When Sibelius Software releases an upgrade to their major music notation package, it’s usually a big deal. Why? One of the reasons is that unlike most other music software companies, Sibelius doesn’t rush an upgrade out the door every year. Instead, they usually take 2 or more years between upgrades, which lends to a more solid release. Sibelius 4 is no exception. With this version, Sibelius has upped the ante with a host of new features and improvements including Dynamic Parts, Worksheet Creator and ready-made worksheets, music to video support, copy-and-paste to Word, Optical beams & ties, new music fonts, 11 new function plug-ins, and more.
Personally, I think the most significant addition to Sibelius 4 is the new Dynamic Parts feature. You no longer need to extract or print individual parts separately. When you first begin working on a score, Sibelius automatically creates the parts as you notate. Any changes you make to the score are automatically reflected in the separate parts and vice versa. If you need differences between the parts and the score, you can achieve that as well. When it comes time to print, you can specify the number of copies for each part and print them all out at once. In addition, you can copy layouts between parts for easy symmetry. Of course, this feature isn’t quite perfect. You may still need to make some minor adjustments, such as the positioning of text, but these changes are very minor and occur rarely.
Fonts, Optical Beams and Other Enhancements
Printouts have been enhanced by the inclusion of the new Helinski music font. This is a wonderful alternative to the preexisting Opus font, which in my opinion, was keeping Sibelius a bit behind its competitors in print quality. The Optical Beams and Ties provide clear and precise placement in addition to French beaming, beams across system & page breaks, extra-long ties, etc.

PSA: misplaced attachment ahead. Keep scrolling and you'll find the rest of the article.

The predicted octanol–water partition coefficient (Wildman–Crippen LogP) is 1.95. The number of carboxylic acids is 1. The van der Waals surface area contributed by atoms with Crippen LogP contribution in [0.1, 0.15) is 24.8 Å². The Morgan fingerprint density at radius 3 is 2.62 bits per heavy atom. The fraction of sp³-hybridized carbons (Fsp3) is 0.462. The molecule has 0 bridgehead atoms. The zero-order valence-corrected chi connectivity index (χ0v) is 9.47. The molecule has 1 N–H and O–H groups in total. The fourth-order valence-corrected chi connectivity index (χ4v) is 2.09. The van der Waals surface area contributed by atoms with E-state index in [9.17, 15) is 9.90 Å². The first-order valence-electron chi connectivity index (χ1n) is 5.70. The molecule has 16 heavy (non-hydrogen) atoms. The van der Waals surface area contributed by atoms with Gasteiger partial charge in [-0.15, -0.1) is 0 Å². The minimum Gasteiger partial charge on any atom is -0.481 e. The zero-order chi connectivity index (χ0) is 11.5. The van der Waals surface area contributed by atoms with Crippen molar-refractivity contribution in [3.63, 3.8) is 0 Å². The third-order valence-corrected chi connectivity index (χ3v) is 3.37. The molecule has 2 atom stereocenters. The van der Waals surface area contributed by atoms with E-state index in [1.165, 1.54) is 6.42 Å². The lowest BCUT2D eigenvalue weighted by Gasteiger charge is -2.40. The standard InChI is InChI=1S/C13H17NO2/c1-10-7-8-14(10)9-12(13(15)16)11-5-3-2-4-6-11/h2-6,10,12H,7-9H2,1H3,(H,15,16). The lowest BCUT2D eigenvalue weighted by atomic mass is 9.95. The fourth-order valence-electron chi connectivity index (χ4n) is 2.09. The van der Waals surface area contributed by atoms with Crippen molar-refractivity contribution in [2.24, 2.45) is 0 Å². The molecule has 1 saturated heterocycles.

Sibelius 4 includes 11 new feature plug-ins including Copy Articulations and Slurs (copies patterns of articulations and/or slurs without copying the notes), Smarten Quotes (even deals with special cases like ’Twas), Add Simple Harmony (automatically harmonizes melodies), and more. In addition, there is now a new playback window with transport controls and a timeline slider so you can skip to any position in the score. You can also see and move the playback line and start/stop with a quick press of the space bar on your computer keyboard. And there are hundreds of other smaller enhancements that are too numerous to list here.
Scoring to Video
For those of you who work in film and television, Sibelius now allows you to add a video to a score. The video is displayed in a separate playback window and is shown in sync with the score – this occurs during scoring, playback, and navigation so that you can always see the part of the video with which you are working. The video can also be viewed at different sizes (or even full screen) and you can export the score playback for use as your video soundtrack if you’d like. Most importantly to professionals, however, is the ability to add hit points. These allow you to mark special events in the video so you can match your music to precise moments of action. And altering metronome marks automatically moves the hit points so they stay in line with the video action. Very nice indeed.